The United States lacks an overarching strategy for research on deadly infectious disease, a congressional watchdog said today.

The Government Accountability Office, or GAO, said the country has failed to institute a uniform strategy for its collection of high-security research laboratories -- and the government has no idea how many such laboratories actually exist.

Based on a survey, the government puts the number of sensitive research facilities somewhere in the neighborhood at 1,495 -- which the GAO called an "incomplete picture." The watchdog said the number of facilities had risen from 1,362 in 2008.

The collection of laboratories, however, includes some impressive assets. Ft. Detrick, MD, hosts the U.S. Army Medical Research Institute of Infectious Diseases, where military and civilian researchers study anthrax among other deadly pathogens, in addition to the National Cancer Institute -- Frederick and, soon, the National Interagency Confederation for Biological Research.

Around the country, such "high-containment" laboratories are built to local standards, given a lack of national guidelines for their design, construction and operations, the GAO said, following up on a study conducted in 2009.

"The cost of building and maintaining high-containment laboratories, combined with the current lack of national standards and the uncertainty about the number of high-containment laboratories needed to address priorities, exposes the nation to risk," the GAO stated.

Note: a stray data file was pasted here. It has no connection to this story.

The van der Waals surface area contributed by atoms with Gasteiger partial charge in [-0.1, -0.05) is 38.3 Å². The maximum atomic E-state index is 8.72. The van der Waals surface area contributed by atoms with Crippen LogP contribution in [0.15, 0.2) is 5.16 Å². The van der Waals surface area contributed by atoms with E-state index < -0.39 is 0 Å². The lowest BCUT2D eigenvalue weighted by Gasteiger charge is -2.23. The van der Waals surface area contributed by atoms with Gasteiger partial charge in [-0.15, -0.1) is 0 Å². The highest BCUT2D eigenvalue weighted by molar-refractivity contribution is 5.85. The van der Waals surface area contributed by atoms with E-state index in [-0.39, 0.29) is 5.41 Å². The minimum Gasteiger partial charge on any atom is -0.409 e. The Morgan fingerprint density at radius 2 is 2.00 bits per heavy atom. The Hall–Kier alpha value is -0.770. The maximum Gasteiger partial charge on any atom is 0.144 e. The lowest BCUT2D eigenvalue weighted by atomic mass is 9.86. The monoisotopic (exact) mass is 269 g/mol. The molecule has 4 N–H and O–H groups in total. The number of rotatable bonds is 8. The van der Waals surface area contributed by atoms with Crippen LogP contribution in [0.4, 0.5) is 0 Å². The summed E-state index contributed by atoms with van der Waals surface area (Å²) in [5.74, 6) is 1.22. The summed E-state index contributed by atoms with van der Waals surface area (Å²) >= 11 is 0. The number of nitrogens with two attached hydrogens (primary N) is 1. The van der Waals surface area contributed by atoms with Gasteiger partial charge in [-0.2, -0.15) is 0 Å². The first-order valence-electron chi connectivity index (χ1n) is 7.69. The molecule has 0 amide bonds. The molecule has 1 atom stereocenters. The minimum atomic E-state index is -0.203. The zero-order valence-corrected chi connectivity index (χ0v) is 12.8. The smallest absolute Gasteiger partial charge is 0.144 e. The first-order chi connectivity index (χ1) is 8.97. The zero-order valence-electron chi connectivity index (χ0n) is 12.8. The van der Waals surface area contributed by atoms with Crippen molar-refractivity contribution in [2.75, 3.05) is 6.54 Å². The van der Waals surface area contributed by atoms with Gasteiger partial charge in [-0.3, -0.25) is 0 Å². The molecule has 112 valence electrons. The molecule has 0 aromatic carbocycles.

Regarding a lack of safety standards, the GAO said, one facility operated by the Centers for Disease Control and Prevention in Atlanta failed to adequately maintain backup power sources. In 2007, lightening knocked out power to a building, shutting down the air-pressure system that prevents deadly pathogens from escaping.

A simple grounding cable might have prevented the incident. However, a local construction crew had earlier cut the cable while digging around nearby, failing to notify CDC. Officials there said local law does not require monitoring of such grounding cables.

The CDC declined to comment on the report, referring media questions to the White House, which disagreed that the number of labs was growing and that there was safety risk. The GAO report was requested by Rep. Fred Upton, a Michigan republican who serves as chairman of the U.S. House committee on energy and commerce, among others in Congress.